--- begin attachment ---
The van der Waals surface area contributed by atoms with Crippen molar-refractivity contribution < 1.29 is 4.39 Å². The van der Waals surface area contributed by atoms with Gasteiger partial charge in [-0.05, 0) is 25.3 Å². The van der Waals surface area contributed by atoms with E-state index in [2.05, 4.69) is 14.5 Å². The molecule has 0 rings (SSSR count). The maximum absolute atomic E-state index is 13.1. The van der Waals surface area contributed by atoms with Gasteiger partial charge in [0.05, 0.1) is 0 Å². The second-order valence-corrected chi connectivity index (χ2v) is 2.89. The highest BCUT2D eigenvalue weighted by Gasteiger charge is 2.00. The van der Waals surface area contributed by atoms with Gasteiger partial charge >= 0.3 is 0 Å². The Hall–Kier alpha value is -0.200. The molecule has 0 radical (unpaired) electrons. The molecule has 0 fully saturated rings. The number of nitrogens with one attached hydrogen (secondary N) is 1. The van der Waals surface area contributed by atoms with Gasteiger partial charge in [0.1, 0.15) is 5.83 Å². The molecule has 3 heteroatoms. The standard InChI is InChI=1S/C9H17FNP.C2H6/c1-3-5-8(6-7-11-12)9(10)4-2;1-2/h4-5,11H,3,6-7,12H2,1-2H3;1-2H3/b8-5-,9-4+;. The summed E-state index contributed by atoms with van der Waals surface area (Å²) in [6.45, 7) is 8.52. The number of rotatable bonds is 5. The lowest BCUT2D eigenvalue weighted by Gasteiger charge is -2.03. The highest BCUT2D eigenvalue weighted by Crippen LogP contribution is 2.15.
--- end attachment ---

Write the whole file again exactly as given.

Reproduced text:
The van der Waals surface area contributed by atoms with Crippen molar-refractivity contribution < 1.29 is 4.39 Å². The van der Waals surface area contributed by atoms with Gasteiger partial charge in [-0.05, 0) is 25.3 Å². The van der Waals surface area contributed by atoms with E-state index in [2.05, 4.69) is 14.5 Å². The molecule has 0 rings (SSSR count). The maximum absolute atomic E-state index is 13.1. The van der Waals surface area contributed by atoms with Gasteiger partial charge in [0.05, 0.1) is 0 Å². The second-order valence-corrected chi connectivity index (χ2v) is 2.89. The highest BCUT2D eigenvalue weighted by Gasteiger charge is 2.00. The van der Waals surface area contributed by atoms with Gasteiger partial charge >= 0.3 is 0 Å². The Hall–Kier alpha value is -0.200. The molecule has 0 radical (unpaired) electrons. The molecule has 0 fully saturated rings. The number of nitrogens with one attached hydrogen (secondary N) is 1. The van der Waals surface area contributed by atoms with Gasteiger partial charge in [0.1, 0.15) is 5.83 Å². The molecule has 3 heteroatoms. The standard InChI is InChI=1S/C9H17FNP.C2H6/c1-3-5-8(6-7-11-12)9(10)4-2;1-2/h4-5,11H,3,6-7,12H2,1-2H3;1-2H3/b8-5-,9-4+;. The summed E-state index contributed by atoms with van der Waals surface area (Å²) in [6.45, 7) is 8.52. The number of rotatable bonds is 5. The lowest BCUT2D eigenvalue weighted by Gasteiger charge is -2.03. The highest BCUT2D eigenvalue weighted by Crippen LogP contribution is 2.15.